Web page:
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There is nothing worse than taking your dog out for a walk only to hear that age-old question of "who's walking who?". No one wants a dog that tries to pull you along and keeps darting off to sniff at virtually everything and anything. If your dog walks like this, no one could blame you for not wanting to take him for walks very often. The bad part is that neither one of you is getting that much-needed exercise. Even if your dog is older, he needs both regular walks and good manners!
It is only natural that your dog wants to go along at a pace faster than yours and stop to sniff at everything. This is what makes training him to stay by your side challenging. But at the same time, it is a vital skill that he must master in order for both of you to enjoy going for walks together.
You can call it training your dog to stay beside you or teaching him to heel. It really doesn't matter what you call it, what it really boils down to is training your dog to walk close by your left (or right) leg on a slack leash or on no leash at all. It is okay for your pup to move around a little, but he should never pull on the leash or wander off.
Bear in mind, that while you are still working on the training, you should treat every walk you take your pup on as an opportunity to work on his training. Keep the early sessions short and work your way up to long distance hikes over time. Be sure you always have a few of his favorite treats on hand to reward him for behaving.
Beyond having a good understanding of the basic commands, you will need a few extra supplies that will make the training go a lot easier. These include:
- Leash – Use a
- Collar – A comfortable collar that fits your pup properly.
- Treats – Leep a
healthy supply handy.
- A quiet place –
Try to pick a quiet place to go for walks as the fewer distractions there are,
the faster he will learn.
Along with all of this, you need plenty of time to work on the training and tons of patience as your dog learns what is expected of him.
The By My Side Method
Choose your side
Professional trainers teach their canine clients to walk on the left side of their human. But, if you prefer, you can train your dog to walk on your right side.
Choose a standard leash
For training your dog to walk beside you, your best choice is a standard-length walking leash with a loop handle, as this will give you the most control.
To your side
Using a treat, call your dog over and lure him to the 'heel' position by your side. Once he is in position, praise him and give him a treat.
Keep working on it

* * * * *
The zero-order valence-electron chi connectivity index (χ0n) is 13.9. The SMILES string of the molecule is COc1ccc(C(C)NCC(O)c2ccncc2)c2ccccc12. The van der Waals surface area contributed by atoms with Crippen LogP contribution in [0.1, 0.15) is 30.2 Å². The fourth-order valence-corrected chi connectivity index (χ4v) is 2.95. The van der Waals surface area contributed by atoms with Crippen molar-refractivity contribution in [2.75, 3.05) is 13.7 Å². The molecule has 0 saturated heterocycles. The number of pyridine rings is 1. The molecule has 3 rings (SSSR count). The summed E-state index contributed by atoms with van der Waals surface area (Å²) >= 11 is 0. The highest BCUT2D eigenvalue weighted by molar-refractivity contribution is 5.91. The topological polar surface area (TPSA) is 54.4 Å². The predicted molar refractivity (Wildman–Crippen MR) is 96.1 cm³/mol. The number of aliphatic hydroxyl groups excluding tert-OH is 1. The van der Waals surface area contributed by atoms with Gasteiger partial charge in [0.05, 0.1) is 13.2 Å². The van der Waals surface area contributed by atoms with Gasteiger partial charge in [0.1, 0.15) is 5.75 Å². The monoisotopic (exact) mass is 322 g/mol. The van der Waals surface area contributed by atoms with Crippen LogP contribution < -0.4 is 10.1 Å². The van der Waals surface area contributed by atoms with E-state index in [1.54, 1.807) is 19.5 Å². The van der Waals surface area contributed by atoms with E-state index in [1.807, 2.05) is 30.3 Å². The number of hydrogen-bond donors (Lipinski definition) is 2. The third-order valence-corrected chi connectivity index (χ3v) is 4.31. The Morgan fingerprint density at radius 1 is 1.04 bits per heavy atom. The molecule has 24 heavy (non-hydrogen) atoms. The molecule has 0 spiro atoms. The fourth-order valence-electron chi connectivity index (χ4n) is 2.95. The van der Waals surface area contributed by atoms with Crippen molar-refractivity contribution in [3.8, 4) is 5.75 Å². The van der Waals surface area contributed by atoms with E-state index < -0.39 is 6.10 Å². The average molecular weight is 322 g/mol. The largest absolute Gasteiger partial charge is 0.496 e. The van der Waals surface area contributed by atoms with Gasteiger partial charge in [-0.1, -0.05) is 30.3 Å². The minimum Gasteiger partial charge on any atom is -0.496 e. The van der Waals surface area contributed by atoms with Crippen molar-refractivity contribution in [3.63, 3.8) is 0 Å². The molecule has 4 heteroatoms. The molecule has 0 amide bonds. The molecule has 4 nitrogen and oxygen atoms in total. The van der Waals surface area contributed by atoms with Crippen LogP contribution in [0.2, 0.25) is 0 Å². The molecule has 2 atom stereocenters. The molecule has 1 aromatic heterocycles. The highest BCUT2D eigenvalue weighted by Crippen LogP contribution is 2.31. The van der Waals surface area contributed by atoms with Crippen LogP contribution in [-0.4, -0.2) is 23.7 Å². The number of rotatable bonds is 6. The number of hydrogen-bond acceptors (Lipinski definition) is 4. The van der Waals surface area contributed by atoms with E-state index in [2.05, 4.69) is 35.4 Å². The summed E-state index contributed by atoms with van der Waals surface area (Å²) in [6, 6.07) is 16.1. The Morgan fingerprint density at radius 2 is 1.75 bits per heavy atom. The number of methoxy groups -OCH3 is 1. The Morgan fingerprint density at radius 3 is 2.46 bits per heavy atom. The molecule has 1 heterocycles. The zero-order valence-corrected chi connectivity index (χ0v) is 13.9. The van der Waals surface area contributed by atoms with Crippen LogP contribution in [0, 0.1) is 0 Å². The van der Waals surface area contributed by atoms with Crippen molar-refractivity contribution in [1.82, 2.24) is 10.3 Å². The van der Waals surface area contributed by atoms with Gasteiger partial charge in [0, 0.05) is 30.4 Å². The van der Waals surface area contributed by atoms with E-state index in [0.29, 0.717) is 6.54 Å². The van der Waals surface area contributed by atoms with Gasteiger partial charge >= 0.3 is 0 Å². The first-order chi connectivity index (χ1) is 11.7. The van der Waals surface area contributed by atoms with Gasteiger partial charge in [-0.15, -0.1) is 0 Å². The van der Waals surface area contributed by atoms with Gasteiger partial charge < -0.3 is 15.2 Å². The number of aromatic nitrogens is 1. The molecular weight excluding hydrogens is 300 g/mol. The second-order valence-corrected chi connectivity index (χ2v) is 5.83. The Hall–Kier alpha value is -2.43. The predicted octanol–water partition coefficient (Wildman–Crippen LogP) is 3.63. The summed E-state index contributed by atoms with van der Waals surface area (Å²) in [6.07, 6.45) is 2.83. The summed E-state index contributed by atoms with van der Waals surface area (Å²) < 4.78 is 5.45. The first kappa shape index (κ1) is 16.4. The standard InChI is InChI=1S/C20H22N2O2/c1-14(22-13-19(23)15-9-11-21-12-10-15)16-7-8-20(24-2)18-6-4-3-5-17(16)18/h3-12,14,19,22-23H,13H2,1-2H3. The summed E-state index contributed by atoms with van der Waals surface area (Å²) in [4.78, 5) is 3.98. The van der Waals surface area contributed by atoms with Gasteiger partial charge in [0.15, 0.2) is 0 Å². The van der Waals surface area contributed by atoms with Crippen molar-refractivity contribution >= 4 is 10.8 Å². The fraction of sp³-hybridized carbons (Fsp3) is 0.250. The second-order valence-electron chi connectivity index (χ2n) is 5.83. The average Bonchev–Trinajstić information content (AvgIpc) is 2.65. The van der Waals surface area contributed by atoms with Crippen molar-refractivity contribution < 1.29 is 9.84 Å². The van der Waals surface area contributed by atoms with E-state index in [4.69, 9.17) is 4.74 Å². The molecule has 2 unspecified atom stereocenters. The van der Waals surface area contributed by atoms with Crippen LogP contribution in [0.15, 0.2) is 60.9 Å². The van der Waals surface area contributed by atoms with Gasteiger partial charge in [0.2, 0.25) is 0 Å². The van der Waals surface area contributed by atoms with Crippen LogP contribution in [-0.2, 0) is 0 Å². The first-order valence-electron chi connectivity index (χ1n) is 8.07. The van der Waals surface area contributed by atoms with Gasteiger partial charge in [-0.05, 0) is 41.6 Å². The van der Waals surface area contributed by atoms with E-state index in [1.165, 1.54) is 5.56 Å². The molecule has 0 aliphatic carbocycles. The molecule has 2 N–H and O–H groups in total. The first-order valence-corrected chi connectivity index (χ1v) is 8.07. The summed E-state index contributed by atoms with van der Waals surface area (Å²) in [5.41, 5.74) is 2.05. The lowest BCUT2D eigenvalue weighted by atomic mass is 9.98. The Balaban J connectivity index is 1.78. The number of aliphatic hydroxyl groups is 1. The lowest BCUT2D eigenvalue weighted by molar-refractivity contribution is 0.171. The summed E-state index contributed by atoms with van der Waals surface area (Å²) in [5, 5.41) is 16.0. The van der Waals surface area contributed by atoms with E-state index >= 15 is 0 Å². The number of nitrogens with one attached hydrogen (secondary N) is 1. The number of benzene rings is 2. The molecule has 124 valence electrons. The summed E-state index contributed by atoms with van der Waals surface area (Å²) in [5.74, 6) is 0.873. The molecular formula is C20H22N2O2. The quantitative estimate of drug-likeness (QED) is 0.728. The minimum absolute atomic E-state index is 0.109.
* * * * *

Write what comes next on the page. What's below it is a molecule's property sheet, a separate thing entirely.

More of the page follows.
Keep working on this step and add in a cue word such as "heel" or "side"--your choice, but stick to the one you choose. Before long and only a moderate supply of treats, your pup will naturally move into position when he hears the cue.
Out into the brave new world
Put your pup on his leash, give him the cue and head out for your first walk in public. As long as he stays in position while you are walking, praise him and, from time to time, give him a treat. Keep extending the walks until he will assume the position every time you go for a walk together without the need for treats.
The Brisk Method
Go ahead and clip your pup's leash on, call his name and then take off at a brisk pace. Don't look back. Your dog should follow you quickly and catch up with you, coming in on the side you are holding the leash on. When he does, give him a treat and plenty of praise.
What if he doesn’t?
What if he pulls back on the leash or runs past you and tries to drag you along? Slow down, call his name, and give him the cue word. Use a treat to lure him to his spot and when he gets there, give him the treat.
Off you go
Once he is in place, take off again using your cue word to bring him to your side.
When you get bored
After the straight-line walks start to get boring, try changing directions on a tangent from time to time or zig-zag, anything to make sure he has mastered his new skill.
The rest is all about practice, practice, practice, it is going to take a bit of time for your pup to give up his natural behavior in favor of being required to remain within a very small area while going walking.
The Start with a Leash Method
Introduce your dog to his leash
Most older dogs are already familiar with being on a leash, but many who are adopted from shelters may not be. If your dog is not used to being on a leash, clip one on his collar and let him get used to it by dragging it around the house. Do this for 15 to 30 minutes at a time over the course of a few days.
Pick your cue
This is a good time for you to choose your cue word. You can use "side", "by me", or "heel". Take your pick, but stick with it to avoid confusion.
Around the house
Start by walking your pup around the house on his leash using the cue word and a treat to lure him into position. Try tapping your leg to indicate which side you expect him to walk on. Be sure to heap on the praise and give him plenty of treats. Practice this over the course of several days.
Head 'em up, move 'em out
Once your pup is comfortable walking in position indoors, it's time to take on the big outside world. Start out with short walks at first using the cue word at the start and plenty of praise and the occasional treat along the way. He might buck the system at first, but this is only natural now that he is outside. Give him time to settle down and then fall back into the same routine as you had indoors.
And ever on
The only thing left to do is to keep working with your dog and gradually extending the length of your walks until he will go anywhere with you staying put on your side where he belongs. Now get out there and start walking!
By PB Getz
Published: 01/25/2018, edited: 01/08/2021